Permanent daylight saving time, what could it look like?

Beyond The Forecast

(WFRV) – Daylight saving time begins this weekend. It was originally instituted to make better use of sunlight to help anywhere from farmers to conservation of energy.  

US senators have proposed a bill that would set our clocks forward this weekend and stay in daylight saving time permanently, which means no more changing of the clocks at all.

Conducting my own poll on if people prefer daylight saving time or standard time, the majority went with daylight saving time.  

If the bill passes, what could a permanent daylight saving time look like? 

The lower 48 in the United States is currently divided into 4 time zones. In Wisconsin, we reside in the central time zone.  

To show the effects of daylight saving time, let’s take a western point that is still in central time, we will take Williston, North Dakota. For an eastern point, we will take Green Bay. 

Here is what the winter solstice would look like with the current system of changing clocks on Dec 21, 2021. The winter solstice has the shortest daylight of the year.

This year Williston would have a sunrise at 8:42 and a sunset at 5:03 pm. Green Bay on the eastern point of the time zone would have the sunrise at 7:25 am and set at 4:15 pm.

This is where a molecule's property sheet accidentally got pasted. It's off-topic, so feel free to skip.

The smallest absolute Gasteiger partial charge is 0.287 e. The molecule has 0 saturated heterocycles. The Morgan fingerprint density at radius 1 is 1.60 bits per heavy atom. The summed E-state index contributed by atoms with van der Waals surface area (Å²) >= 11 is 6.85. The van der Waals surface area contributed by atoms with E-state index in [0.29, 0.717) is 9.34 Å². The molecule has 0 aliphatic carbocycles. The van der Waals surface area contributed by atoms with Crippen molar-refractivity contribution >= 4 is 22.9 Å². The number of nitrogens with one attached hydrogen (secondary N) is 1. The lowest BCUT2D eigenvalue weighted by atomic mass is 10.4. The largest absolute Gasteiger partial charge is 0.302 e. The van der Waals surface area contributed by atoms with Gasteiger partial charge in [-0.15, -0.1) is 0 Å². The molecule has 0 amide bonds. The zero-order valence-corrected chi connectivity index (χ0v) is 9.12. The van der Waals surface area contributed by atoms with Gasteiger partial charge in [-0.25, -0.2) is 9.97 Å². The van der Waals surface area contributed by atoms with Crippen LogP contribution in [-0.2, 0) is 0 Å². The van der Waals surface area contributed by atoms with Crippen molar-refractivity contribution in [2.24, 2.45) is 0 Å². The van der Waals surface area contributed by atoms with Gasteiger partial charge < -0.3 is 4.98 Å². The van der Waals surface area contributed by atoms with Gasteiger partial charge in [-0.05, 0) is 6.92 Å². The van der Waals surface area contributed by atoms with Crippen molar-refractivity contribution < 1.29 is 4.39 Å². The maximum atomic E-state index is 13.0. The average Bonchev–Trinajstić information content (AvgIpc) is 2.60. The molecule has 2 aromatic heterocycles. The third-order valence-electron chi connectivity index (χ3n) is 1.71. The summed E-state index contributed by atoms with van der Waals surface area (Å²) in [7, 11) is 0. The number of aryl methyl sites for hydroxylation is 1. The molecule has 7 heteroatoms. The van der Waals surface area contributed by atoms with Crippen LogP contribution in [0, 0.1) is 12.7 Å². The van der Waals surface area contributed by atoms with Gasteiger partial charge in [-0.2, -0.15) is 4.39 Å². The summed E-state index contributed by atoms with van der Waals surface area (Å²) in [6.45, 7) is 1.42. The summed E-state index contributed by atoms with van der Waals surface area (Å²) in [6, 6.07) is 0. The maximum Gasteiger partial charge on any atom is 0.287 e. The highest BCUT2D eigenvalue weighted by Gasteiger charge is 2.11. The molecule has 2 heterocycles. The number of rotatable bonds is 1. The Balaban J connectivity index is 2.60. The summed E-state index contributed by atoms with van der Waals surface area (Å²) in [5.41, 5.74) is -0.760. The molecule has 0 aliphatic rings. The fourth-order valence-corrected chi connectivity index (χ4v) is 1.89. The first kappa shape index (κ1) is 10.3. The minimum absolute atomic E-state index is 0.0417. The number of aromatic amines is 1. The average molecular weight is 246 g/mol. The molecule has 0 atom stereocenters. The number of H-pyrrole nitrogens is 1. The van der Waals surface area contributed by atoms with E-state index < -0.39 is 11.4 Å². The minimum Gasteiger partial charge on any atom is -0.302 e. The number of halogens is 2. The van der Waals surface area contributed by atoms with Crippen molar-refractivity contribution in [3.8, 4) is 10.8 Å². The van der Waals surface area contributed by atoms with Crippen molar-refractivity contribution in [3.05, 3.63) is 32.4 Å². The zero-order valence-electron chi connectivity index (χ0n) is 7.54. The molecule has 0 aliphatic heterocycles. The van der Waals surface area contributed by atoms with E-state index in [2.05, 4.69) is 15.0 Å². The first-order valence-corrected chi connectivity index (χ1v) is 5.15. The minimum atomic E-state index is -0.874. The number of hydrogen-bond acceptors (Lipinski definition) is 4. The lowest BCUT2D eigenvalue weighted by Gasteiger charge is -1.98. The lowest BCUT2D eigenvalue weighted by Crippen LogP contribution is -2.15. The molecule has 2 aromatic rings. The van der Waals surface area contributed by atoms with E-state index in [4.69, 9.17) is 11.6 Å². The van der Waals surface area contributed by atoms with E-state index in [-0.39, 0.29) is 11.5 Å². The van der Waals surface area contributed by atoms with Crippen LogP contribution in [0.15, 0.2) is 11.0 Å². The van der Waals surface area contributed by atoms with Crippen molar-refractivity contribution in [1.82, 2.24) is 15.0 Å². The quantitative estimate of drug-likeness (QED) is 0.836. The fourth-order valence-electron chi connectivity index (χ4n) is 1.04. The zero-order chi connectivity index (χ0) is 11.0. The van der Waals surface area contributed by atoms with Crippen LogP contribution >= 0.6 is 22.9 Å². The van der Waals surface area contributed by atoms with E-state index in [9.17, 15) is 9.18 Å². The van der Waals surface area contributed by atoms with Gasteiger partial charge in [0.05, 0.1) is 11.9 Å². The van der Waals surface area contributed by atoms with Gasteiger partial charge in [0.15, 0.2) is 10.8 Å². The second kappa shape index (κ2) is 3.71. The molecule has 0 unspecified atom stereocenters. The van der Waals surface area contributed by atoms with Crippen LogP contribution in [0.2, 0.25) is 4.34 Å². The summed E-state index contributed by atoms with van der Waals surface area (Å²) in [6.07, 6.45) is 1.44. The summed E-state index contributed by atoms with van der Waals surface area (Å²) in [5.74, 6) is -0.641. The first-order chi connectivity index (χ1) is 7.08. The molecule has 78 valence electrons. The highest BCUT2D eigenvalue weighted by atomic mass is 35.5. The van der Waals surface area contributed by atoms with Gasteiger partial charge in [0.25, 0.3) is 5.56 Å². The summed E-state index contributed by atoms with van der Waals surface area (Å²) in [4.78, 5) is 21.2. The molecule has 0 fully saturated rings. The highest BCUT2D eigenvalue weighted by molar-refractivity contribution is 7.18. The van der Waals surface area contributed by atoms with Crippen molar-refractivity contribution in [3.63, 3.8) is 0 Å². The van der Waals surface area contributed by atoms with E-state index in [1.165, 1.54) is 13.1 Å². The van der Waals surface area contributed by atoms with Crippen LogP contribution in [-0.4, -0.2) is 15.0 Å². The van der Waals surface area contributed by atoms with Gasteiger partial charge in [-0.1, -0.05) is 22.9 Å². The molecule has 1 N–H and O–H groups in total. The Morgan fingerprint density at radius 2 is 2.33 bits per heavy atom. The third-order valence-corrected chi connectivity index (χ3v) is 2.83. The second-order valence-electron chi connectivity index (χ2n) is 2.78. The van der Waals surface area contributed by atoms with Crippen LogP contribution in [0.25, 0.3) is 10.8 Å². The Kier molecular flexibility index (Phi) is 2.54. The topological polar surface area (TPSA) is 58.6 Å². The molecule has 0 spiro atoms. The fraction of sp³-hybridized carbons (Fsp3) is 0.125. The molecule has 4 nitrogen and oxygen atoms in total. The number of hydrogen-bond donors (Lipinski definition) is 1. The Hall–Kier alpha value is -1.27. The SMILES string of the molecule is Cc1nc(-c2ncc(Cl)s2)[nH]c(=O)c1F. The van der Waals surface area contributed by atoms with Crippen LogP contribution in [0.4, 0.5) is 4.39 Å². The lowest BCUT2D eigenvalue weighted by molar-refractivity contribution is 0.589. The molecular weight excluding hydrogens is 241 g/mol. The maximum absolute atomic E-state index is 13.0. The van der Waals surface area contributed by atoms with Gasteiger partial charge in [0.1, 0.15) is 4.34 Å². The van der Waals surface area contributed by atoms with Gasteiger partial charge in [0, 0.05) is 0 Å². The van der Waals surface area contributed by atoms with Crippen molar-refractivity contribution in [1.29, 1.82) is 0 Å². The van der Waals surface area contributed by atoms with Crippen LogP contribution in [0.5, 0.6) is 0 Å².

The proposed congress bill of permanent daylight saving time would essentially eliminate “Fall-back”. These are the sunrises and sunsets of each area without that “Fall-back”. Look at Williston with a sunrise of 9:42 am, in Green Bay 8:25 am. 

Those sunrises would be quite late on the western portions of our time zone at these times of less daylight, but it’s a trade-off for later sunsets.

It’s worth noting that the summer solstice, or the longest day of the year, would be unaffected because it is already in the middle of daylight saving time. The further away you go from the equator the bigger the swing in daylight between summer and winter.

For more Science Course with Ryan Morse, click below

Opponents to the bill argue that it would be tough on children heading to school. Meanwhile advocates for the bill claim the move will result in less car crashes and lower energy usage.

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